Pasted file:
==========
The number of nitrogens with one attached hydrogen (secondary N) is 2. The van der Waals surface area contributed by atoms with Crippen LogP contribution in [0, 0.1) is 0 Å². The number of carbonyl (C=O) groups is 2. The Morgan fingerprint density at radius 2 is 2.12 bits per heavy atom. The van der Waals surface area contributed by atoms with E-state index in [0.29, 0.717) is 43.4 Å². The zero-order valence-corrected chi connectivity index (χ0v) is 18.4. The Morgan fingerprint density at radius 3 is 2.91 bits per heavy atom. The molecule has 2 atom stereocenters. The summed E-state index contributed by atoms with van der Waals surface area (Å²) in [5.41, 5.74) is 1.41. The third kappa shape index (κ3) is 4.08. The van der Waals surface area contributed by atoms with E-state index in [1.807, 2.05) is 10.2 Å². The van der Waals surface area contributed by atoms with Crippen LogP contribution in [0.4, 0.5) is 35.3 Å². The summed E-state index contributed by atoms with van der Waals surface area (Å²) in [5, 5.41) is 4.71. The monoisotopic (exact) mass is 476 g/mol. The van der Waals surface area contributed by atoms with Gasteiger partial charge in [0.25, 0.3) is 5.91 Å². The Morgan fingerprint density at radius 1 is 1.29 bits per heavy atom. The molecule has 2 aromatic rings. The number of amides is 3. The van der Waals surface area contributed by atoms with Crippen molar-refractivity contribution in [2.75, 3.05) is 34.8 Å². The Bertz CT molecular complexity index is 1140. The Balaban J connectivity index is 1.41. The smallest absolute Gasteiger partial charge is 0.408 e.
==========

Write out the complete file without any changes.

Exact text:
The number of nitrogens with one attached hydrogen (secondary N) is 2. The van der Waals surface area contributed by atoms with Crippen LogP contribution in [0, 0.1) is 0 Å². The number of carbonyl (C=O) groups is 2. The Morgan fingerprint density at radius 2 is 2.12 bits per heavy atom. The van der Waals surface area contributed by atoms with E-state index in [0.29, 0.717) is 43.4 Å². The zero-order valence-corrected chi connectivity index (χ0v) is 18.4. The Morgan fingerprint density at radius 3 is 2.91 bits per heavy atom. The molecule has 2 atom stereocenters. The summed E-state index contributed by atoms with van der Waals surface area (Å²) in [5.41, 5.74) is 1.41. The third kappa shape index (κ3) is 4.08. The van der Waals surface area contributed by atoms with E-state index in [1.807, 2.05) is 10.2 Å². The van der Waals surface area contributed by atoms with Crippen LogP contribution in [0.4, 0.5) is 35.3 Å². The summed E-state index contributed by atoms with van der Waals surface area (Å²) in [5, 5.41) is 4.71. The monoisotopic (exact) mass is 476 g/mol. The van der Waals surface area contributed by atoms with Gasteiger partial charge in [0.25, 0.3) is 5.91 Å². The Morgan fingerprint density at radius 1 is 1.29 bits per heavy atom. The molecule has 2 aromatic rings. The number of amides is 3. The van der Waals surface area contributed by atoms with Crippen molar-refractivity contribution in [2.75, 3.05) is 34.8 Å². The Bertz CT molecular complexity index is 1140. The Balaban J connectivity index is 1.41. The smallest absolute Gasteiger partial charge is 0.408 e.